Academic journal article Environmental Health Perspectives

What Do We Feed to Food-Production Animals? A Review of Animal Feed Ingredients and Their Potential Impacts on Human Health

Academic journal article Environmental Health Perspectives

What Do We Feed to Food-Production Animals? A Review of Animal Feed Ingredients and Their Potential Impacts on Human Health

Article excerpt

OBJECTIVE: Animal feeding practices in the United States have changed considerably over the past century. As large-scale, concentrated production methods have become the predominant model for animal husbandry, animal feeds have been modified to include ingredients ranging from rendered animals and animal waste to antibiotics and organoarsenicals. In this article we review current U.S. animal feeding practices and etiologic agents that have been detected in animal feed. Evidence that current feeding practices may lead to adverse human health impacts is also evaluated.

DATA SOURCES: We reviewed published veterinary and human-health literature regarding animal feeding practices, etiologic agents present in feed, and human health effects along with proceedings from animal feed workshops.

DATA EXTRACTION: Data were extracted from peer-reviewed articles and books identified using PubMed, Agricola, U.S. Department of Agriculture, Food and Drug Administration, and Centers for Disease Control and Prevention databases.

DATA SYNTHESIS: Findings emphasize that current animal feeding practices can result in the presence of bacteria, antibiotic-resistant bacteria, prions, arsenicals, and dioxins in feed and animal-based food products. Despite a range of potential human health impacts that could ensue, there are significant data gaps that prevent comprehensive assessments of human health risks associated with animal feed. Limited data are collected at the federal or state level concerning the amounts of specific ingredients used in animal feed, and there are insufficient surveillance systems to monitor etiologic agents "from farm to fork."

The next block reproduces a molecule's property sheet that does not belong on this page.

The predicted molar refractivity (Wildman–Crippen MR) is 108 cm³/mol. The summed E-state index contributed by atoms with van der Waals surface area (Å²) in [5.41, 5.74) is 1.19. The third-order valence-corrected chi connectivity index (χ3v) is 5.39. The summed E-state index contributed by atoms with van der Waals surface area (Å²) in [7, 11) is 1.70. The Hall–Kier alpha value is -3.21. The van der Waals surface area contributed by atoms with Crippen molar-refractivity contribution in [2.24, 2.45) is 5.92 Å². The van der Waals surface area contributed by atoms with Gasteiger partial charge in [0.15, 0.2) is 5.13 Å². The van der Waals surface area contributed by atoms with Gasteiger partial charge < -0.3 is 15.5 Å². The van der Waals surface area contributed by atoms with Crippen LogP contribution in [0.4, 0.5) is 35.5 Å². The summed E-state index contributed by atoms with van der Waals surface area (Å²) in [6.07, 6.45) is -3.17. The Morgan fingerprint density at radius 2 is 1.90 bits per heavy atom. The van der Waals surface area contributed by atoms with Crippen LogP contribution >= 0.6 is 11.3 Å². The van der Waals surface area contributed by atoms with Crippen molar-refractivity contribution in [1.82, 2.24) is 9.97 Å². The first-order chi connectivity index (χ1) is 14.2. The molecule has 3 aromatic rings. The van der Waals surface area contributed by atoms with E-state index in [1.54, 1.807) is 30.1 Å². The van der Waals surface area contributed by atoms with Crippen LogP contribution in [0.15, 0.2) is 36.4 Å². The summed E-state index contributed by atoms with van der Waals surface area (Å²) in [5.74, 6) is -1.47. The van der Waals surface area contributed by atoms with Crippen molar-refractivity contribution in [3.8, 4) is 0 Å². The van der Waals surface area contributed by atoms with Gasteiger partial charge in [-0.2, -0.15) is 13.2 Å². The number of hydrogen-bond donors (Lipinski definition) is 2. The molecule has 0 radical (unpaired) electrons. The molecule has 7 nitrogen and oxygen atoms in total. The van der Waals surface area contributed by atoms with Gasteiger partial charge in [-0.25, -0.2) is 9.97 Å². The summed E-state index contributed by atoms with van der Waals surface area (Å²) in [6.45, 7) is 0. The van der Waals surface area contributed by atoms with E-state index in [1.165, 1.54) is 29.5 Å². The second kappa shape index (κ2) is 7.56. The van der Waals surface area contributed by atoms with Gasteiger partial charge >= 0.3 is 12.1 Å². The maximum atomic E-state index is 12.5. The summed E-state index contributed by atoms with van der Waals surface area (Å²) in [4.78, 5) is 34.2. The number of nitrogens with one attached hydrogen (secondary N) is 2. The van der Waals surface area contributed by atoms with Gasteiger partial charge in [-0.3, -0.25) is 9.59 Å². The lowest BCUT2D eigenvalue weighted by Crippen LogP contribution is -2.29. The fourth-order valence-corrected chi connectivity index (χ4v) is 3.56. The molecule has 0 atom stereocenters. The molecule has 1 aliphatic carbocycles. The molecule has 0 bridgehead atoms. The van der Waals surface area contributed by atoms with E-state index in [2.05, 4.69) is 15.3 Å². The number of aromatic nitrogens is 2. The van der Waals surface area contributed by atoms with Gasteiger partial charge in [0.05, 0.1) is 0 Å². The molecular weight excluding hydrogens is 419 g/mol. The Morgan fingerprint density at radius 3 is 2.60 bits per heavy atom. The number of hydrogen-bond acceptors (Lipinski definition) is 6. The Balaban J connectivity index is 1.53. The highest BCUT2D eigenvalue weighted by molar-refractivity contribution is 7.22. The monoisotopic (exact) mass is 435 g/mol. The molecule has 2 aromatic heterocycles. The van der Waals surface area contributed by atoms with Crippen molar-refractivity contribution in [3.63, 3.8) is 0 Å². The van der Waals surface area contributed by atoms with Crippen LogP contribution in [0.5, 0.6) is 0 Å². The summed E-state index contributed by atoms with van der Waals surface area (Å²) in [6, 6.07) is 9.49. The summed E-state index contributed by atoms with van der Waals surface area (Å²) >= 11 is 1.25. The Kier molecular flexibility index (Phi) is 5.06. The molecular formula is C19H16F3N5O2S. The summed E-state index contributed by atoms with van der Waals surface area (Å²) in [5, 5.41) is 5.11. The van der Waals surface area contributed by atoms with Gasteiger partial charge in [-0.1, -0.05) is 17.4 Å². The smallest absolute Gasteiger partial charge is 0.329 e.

CONCLUSIONS: Increased funding for integrated veterinary and human health surveillance systems and increased collaboration among feed professionals, animal producers, and veterinary and public health officials is necessary to effectively address these issues.

KEY WORDS: animal feed, animal waste, concentrated animal feeding operations, fats, human health effects, nontherapeutic antibiotics, rendered animals, roxarsone, zoonoses. Environ Health Perspect 115:663-670 (2007). doi:10.1289/ehp.9760 available via http://dx.doi.org/ [Online 8 February 2007]

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Animal-based food products derived from cattle, swine, sheep, poultry, and farmed fish constitute a significant portion of the current U.S. diet. In 2003, the U.S. per capita consumption of total meats (including beef, pork, veal, lamb, poultry, fish, and shellfish) was 90.5 kg/year [U.S. Department of Agriculture (USDA) 2005a]. Data from animal-production researchers demonstrate that the quality of these products is directly related to animal feeding practices (Capucille et al. 2004; Gatlin et al. 2003; Zaghini et al. 2005). Therefore, given the high consumption of animal-based food products in the United States, the ingredients used in animal feed are fundamentally important in terms of both the quality of the resulting food products and the potential human health impacts associated with the animal-based food-production chain.

In the early 1900s, animals produced for food in the United States were raised on small family farms where cows predominantly grazed on pasture and young chickens were fed primarily a corn-based diet (Erf 1907). However, in the past 60 years, farms and animal feed formulations have undergone significant changes. Small family-owned and -operated farms have been replaced almost entirely by a system of large-scale operations where individual farmers contract with vertically integrated corporations. High rates of food production have been achieved through these systems in which the scale of operations requires the high throughput generation of animals for processing. Animals are raised in confinement and fed defined feeds that are formulated to increase growth rates and feed-conversion efficiencies. These present day animal feeds contain mixtures of plant-based products, as well as other ingredients ranging from rendered animals and animal waste to antibiotics and organoarsenicals. …

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